With regard to CU 2.0’s (unforeseen) policy costs, Turkey’s greatest challenge would be the loss of its industrial policy space/autonomy because of an ambitious regulatory agenda. CU 2.0 clearly requires a radical development policy revision because of new disciplines on public procurement and localization that would restrict the Turkish government’s instruments for the purposes of enhancing industrial competitiveness, diminishing current account deficits, attracting investment and technology, and securing a sustainable supply of critical inputs.46 CU 2.0’s rules on energy and raw materials, along with its export restrictions, would place limitations on Turkey’s input supply policies. On the foreign policy front, Ankara is likely to encounter a challenge from Cyprus. After negotiating CU 2.0, Turkey will have to extend it to Cyprus in order to put it into force, a move which could have political implications for Turkey’s policies toward Cyprus.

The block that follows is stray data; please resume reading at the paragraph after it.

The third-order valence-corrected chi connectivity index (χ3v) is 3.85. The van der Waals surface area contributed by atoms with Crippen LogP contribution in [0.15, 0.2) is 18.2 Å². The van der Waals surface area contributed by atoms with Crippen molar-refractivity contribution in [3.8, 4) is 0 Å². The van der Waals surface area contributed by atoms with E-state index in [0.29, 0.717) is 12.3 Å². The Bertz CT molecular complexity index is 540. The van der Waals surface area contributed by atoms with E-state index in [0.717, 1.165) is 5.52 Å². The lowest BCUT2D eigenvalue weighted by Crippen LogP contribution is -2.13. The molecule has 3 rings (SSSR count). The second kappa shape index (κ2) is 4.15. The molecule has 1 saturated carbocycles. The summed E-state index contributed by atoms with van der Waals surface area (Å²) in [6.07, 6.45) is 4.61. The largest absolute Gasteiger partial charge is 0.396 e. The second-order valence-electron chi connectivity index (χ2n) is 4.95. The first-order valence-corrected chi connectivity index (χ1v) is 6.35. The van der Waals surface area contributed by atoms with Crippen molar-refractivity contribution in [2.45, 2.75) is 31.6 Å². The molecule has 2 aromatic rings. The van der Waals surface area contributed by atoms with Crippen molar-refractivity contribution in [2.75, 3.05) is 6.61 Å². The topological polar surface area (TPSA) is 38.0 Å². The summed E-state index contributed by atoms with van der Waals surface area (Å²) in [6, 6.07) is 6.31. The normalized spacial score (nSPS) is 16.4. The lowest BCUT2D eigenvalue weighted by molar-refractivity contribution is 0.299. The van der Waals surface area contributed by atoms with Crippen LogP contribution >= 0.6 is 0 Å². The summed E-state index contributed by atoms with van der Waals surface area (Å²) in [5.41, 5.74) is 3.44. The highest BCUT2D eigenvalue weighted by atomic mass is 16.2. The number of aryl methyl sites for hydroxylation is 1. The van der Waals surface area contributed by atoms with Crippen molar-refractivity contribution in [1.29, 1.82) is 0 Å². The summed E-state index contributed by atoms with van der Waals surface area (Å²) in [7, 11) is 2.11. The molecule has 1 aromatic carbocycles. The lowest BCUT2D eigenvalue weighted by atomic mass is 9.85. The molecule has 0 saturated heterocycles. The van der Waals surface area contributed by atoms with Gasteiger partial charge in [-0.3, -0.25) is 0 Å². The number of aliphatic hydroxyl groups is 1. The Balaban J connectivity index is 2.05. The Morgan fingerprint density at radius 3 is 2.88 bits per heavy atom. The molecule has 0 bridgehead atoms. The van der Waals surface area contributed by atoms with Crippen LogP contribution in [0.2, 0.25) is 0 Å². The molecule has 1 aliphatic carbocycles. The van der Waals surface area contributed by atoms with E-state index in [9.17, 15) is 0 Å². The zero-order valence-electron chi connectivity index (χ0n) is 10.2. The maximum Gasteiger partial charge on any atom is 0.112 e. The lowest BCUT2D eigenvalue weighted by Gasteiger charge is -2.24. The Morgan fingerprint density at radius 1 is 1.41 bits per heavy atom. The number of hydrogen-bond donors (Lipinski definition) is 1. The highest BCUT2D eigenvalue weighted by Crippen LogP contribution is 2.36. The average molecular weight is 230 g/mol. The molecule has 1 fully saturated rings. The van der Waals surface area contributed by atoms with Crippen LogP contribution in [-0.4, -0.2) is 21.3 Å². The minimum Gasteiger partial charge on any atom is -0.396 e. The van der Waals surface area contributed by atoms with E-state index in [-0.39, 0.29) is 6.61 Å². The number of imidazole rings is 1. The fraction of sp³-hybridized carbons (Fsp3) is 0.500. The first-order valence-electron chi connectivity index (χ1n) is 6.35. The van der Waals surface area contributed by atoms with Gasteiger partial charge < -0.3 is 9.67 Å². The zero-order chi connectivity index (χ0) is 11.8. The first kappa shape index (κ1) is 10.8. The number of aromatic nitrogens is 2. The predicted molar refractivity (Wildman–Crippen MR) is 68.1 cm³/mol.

In addition to limited benefits and serious costs, the Commission’s CU 2.0 seems unable to provide a cure to Turkey’s FTA asymmetries conundrum. In Option B, the EC astutely commits itself only to “explore” potential procedural options towards enabling Turkey’s participation in EU bodies and processes of policymaking so that Turkey has a say on the EU’s FTA policies and negotiation processes. Ankara does not get a clear promise for being able to engage in actual “decision making” in CCP and CU-related matters. In fact, such an engagement is a technical impossibility since Turkey is not an EU member.47 What is left to Ankara is to take part in “decision-shaping.” Put differently, what Ankara can get from the Option B is a platform to express its opinions on CU-related policies and rule-making with no veto power. Alternatively, Option C may benefit Turkey on the FTA asymmetries issue, yet with some costs that might be created by the replacement of the CU with an FTA model owing to a re-installment of the rules of origin. As it would remove Turkey’s obligation to adopt the EU’s CCP and external tariffs, a super FTA between Turkey and the EU would allow Ankara to carry out its external trade policy independently from Brussels. With an FTA-based alternative to a CU-based model, Turkey may regain its sovereignty on trade policies and start using preferential trade instruments to pursue regional leadership and other strategic goals. Nevertheless, with a content and ambition as proposed by Option C of the Commission, a Turkey-EU FTA would still result in the costs and benefits analyzed above.